The Court resolved to amend specifically Section 4, Rule 1 of the Interim Rules, to wit:
Acting on the Resolution dated September 5, 2006 of the Committee on the Revision of Rules of Court, the Court Resolved to AMEND Section 4, Rule 1 of The Interim Rules of Procedure Governing Intra-Corporate Controversies as follows:
x x x
SEC. 4. Executory nature of decisions and orders.-- All decisions and orders issued under these Rules shall immediately be executory EXCEPT THE AWARDS FOR MORAL DAMAGES, EXEMPLARY DAMAGES AND ATTORNEY'S FEES, IF ANY. No appeal or petition taken therefrom shall stay the enforcement or implementation of the decision or order, unless restrained by an appellate court. Interlocutory orders shall not be subject to appeal.
The amended provision expressly exempts awards for moral damages, exemplary damages, and attorney's fees from the rule that decisions and orders in cases covered by the Interim Rules
are immediately executory. As can be gleaned from the title of A.M. No. 01-2-04-SC, the amendment of Section 4, Rule 1 of the Interim Rules was crafted precisely to clarify the previous rule that decisions on intra-corporate disputes are immediately executory, by specifically providing for an exception. Thus, the prevailing rule now categorically provides that awards for moral damages, exemplary damages, and attorney's fees in intra-corporate controversies are not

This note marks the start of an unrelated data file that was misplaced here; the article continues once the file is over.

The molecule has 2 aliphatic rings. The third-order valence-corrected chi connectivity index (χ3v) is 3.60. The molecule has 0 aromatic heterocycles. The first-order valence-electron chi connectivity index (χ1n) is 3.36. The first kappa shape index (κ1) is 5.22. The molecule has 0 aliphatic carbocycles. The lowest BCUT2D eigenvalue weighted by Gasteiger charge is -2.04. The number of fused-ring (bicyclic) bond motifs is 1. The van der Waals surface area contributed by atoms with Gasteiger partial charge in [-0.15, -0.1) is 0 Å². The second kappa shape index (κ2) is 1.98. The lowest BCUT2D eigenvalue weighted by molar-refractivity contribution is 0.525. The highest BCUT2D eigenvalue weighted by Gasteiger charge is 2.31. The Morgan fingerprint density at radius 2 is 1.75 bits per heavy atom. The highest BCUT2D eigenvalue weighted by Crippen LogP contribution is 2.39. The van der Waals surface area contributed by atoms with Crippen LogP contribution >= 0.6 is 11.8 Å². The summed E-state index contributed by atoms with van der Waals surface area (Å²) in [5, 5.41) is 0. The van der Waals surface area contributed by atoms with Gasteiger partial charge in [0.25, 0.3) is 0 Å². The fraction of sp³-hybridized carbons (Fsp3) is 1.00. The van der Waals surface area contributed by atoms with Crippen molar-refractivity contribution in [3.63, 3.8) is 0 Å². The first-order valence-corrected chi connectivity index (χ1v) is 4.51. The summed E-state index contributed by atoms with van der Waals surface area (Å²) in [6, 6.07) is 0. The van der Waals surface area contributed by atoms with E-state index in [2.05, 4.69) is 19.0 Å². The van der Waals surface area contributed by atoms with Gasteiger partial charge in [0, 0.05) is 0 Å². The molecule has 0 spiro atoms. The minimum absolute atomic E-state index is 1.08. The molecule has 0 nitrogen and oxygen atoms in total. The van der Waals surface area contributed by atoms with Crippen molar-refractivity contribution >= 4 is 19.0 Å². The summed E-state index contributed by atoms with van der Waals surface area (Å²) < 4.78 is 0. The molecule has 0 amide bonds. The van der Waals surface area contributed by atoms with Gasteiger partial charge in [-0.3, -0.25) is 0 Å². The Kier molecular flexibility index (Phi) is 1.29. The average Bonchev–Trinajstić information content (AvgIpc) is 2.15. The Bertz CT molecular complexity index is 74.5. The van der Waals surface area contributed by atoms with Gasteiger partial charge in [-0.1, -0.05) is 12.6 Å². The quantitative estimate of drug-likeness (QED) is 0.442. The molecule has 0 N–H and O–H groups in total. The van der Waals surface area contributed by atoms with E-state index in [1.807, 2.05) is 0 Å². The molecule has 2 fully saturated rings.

Indisputably, the amendment of Section 4, Rule 1 of the Interim Rules is procedural in character. Well-settled is the rule that procedural laws are construed to be applicable to actions pending and undetermined at the time of their passage, and are deemed retroactive in that sense and to that extent. Procedural laws do not fall under the general rule against retroactive operation of statutes.11
Further, the retroactive application of procedural laws does not violate any personal rights because no vested right has yet attached or arisen from them.12
Clearly, the amended Section 4, Rule 1 of the Interim Rules must be applied retroactively to the present case. Therefore, the trial court's award of exemplary damages and attorney's fees in favor of private respondents is not immediately executory.